U.K. pension funds have been boosting cash as they have taken profits in rising equity markets to 5.8%of total assets from 4.5%in 1995. Cash and other investments returned 7.6%last year.
Minolta taps Putnam
Minolta Corp. retained Putnam Investments to provide investments, record keeping and administration for its $45 million 401(k) plan, according to Rod McVeigh, human resources director. Minolta will offer participants eight diversified Putnam funds. Previously Minolta used six separate mutual funds.
Berkshire County hires
The 660 million pounds ($1.13 billion) Berkshire County Council Pension Fund has hired Commercial Union Investment Management to manage a 60 million pounds bond portfolio.
The portfolio, which previously was managed internally, will be invested with a benchmark of 60%index-linked bonds, 20% overseas bonds and 20%U.K. bonds.
Hymans Robertson assisted in the search.
Fannie Mae adds 4
Federal National Mortgage Association, Washington, added four funds to its $150 million 401(k) plan, bringing the total options to 13, said Rick Kennedy, benefits coordinator.
The fund added Janus Worldwide and Janus Flexible Income Funds; the MAS Value Fund, handled by MAS Fund Distribution; and the Growth Fund run by Pilgrim, Baxter.
Fidelity is the plan's bundled provider; Fannie Mae is getting access to the new funds through Fidelity's FundsNet program.
First Brands mulls options
First Brands Corp. could add more investment options to its $50 million 401(k) plan in the second half of the year, said Kevin McDonough, manager of compensation and benefits administration.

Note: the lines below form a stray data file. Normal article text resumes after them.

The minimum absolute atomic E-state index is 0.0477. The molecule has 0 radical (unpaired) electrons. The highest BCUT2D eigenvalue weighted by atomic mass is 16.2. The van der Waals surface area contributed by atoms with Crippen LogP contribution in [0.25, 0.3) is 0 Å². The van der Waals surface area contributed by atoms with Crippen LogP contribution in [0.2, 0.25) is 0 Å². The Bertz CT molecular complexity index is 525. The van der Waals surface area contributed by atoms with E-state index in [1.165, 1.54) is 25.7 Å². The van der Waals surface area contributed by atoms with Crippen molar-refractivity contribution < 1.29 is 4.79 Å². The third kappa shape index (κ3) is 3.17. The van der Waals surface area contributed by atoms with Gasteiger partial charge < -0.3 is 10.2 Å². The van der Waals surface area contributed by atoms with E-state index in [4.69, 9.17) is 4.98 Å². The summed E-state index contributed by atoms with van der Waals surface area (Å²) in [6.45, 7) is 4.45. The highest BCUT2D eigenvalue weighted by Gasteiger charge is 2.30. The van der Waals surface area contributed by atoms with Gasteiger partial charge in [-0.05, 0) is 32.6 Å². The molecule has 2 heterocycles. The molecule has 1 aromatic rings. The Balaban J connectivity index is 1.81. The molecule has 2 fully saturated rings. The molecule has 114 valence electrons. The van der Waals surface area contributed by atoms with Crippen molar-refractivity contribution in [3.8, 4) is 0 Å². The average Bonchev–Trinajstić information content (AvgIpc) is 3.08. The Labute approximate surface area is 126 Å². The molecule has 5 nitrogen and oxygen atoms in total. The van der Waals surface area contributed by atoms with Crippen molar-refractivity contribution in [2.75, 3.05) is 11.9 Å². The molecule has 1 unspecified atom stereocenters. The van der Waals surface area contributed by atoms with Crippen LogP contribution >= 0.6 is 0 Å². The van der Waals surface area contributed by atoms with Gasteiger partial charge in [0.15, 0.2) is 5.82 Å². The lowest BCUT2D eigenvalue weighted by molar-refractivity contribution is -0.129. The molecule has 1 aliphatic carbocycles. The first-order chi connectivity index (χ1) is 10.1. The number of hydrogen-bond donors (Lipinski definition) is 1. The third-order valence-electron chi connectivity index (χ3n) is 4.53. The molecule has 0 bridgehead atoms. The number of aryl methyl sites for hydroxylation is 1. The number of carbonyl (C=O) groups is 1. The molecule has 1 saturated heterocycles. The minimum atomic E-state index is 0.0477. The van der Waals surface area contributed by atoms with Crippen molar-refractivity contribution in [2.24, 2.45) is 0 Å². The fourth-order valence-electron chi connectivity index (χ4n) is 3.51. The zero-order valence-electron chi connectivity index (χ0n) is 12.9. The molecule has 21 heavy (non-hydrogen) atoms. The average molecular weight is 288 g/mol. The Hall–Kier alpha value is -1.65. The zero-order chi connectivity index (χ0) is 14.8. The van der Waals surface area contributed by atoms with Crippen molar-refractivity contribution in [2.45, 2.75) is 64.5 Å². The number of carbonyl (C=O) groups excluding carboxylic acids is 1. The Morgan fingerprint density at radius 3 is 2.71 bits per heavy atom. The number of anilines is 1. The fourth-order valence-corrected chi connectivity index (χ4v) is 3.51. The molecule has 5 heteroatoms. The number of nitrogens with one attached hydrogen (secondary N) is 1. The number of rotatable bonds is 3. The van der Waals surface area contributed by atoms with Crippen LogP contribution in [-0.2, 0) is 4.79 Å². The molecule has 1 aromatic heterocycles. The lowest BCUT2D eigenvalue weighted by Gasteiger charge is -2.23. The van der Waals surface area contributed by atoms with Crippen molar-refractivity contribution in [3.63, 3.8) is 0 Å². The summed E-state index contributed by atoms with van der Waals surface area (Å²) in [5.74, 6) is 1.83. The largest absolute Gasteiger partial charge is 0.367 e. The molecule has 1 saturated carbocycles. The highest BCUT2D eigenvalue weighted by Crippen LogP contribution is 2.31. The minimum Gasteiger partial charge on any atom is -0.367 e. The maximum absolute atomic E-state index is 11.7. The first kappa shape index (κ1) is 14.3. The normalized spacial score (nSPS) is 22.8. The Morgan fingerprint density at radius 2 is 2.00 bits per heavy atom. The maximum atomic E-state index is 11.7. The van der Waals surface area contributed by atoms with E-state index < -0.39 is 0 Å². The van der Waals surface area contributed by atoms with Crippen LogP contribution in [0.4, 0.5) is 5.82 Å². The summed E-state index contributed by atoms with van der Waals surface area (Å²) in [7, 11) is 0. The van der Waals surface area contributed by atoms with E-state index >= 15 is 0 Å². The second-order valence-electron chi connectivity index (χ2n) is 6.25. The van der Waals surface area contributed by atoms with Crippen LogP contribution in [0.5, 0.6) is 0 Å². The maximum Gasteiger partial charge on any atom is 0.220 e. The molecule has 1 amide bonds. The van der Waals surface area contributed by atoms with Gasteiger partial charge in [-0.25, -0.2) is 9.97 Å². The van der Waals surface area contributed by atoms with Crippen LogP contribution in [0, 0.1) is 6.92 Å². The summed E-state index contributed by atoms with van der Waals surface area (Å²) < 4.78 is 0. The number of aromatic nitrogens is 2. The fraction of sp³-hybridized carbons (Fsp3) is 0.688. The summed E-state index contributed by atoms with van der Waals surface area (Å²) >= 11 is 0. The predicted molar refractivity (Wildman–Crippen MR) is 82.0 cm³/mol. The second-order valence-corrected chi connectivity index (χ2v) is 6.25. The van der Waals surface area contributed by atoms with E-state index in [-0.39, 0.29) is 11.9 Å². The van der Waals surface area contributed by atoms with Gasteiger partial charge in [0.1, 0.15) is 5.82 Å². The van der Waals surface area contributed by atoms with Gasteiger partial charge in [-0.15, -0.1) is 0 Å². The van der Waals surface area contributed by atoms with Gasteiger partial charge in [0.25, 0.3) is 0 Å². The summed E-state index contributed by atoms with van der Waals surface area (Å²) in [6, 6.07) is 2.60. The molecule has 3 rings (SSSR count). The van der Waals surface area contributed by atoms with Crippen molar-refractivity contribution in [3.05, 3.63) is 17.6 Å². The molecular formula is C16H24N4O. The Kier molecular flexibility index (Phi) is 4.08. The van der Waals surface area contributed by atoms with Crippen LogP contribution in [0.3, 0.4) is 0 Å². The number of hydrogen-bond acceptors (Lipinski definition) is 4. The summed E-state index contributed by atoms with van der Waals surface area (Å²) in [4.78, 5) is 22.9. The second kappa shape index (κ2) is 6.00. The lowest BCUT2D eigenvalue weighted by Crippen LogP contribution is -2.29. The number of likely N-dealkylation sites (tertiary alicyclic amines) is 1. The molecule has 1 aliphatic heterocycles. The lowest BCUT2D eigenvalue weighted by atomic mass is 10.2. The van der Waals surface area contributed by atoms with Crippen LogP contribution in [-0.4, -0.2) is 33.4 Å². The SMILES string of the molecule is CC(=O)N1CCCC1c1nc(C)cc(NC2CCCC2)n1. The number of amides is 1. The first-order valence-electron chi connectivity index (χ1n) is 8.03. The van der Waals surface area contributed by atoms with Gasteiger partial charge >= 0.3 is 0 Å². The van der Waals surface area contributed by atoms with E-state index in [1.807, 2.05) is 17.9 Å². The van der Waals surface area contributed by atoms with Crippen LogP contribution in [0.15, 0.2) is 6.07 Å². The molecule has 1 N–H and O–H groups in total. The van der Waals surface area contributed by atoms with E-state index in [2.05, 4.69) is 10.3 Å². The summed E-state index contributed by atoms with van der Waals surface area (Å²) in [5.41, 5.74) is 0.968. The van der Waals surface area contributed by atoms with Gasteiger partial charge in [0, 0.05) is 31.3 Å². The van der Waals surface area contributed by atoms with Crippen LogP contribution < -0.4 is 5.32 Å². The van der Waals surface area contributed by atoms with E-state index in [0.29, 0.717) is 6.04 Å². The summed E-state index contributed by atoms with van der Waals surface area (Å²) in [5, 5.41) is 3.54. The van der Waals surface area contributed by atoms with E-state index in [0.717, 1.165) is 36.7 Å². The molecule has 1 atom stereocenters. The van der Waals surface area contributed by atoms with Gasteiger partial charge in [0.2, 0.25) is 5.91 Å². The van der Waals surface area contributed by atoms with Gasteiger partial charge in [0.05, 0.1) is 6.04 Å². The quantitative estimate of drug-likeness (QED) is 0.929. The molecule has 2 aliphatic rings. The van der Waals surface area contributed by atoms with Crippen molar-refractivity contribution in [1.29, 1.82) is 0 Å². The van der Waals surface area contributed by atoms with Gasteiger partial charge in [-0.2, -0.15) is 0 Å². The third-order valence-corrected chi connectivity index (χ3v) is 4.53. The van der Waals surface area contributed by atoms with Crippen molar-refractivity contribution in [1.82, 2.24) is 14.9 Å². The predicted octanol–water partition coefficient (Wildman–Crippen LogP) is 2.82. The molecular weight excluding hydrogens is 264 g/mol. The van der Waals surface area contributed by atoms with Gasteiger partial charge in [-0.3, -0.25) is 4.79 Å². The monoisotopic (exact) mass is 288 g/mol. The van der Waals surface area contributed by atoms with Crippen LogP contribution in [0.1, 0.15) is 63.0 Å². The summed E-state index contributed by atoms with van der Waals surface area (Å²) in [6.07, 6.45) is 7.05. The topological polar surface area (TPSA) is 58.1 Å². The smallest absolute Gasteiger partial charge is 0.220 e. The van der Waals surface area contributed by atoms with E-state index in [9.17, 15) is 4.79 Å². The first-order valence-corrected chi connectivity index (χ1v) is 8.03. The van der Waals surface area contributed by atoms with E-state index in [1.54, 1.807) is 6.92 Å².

The plan has four options: a company stock option fund, a fixed-income fund, GIC/BICs and government bonds.
It is too early to tell what types or how many funds will be added. Mr. McDonough said the plan doesn't offer enough choice for employees, and expansion will keep it competitive.
Firm picks Putnam
Evans & Sutherland Computer Corp. hired Putnam Investments to manage $6.7 million in core growth equity for its $30 million defined benefit plan.
The hiring of Putnam is a result of an ongoing review of manager performance, said Bob Morishita, human resources manager. Assets came from an existing money manager which Mr. Morishita would not identify.
James Ross of Bidart & Ross assisted.
American Century hired
Premium Standard Farms Inc. selected American Century as the new bundled service provider for the company's $3.5 million 401(k).
The firm will provide record keeping, communications and investment management.
Ten investment options will be offered.
Premium had been using Principal Financial, which also provided 10 investment options, a company spokesman said.
Laurel Capital picked
Smith Barney Consulting Group selected Laurel Capital Advisors, an affiliate of Mellon Bank, as a new manager to run a core equity portfolio for its fiduciary services program.
The portfolio stays fully invested in stocks and maintains industry and sector weightings similar to the market. It aims to outperform the S&P 500 through stock selection.
Anthony Shearer has been named chief executive officer of Mellon Trust's London-based third-party fund administration group, Premier Administration.
He succeeds Michael Short, who had joined S.G. Warburg Securities Services. Mr. Shearer previously was chief executive officer of ESI Ltd., a U.K.-based on-line price quoting and stock trading service.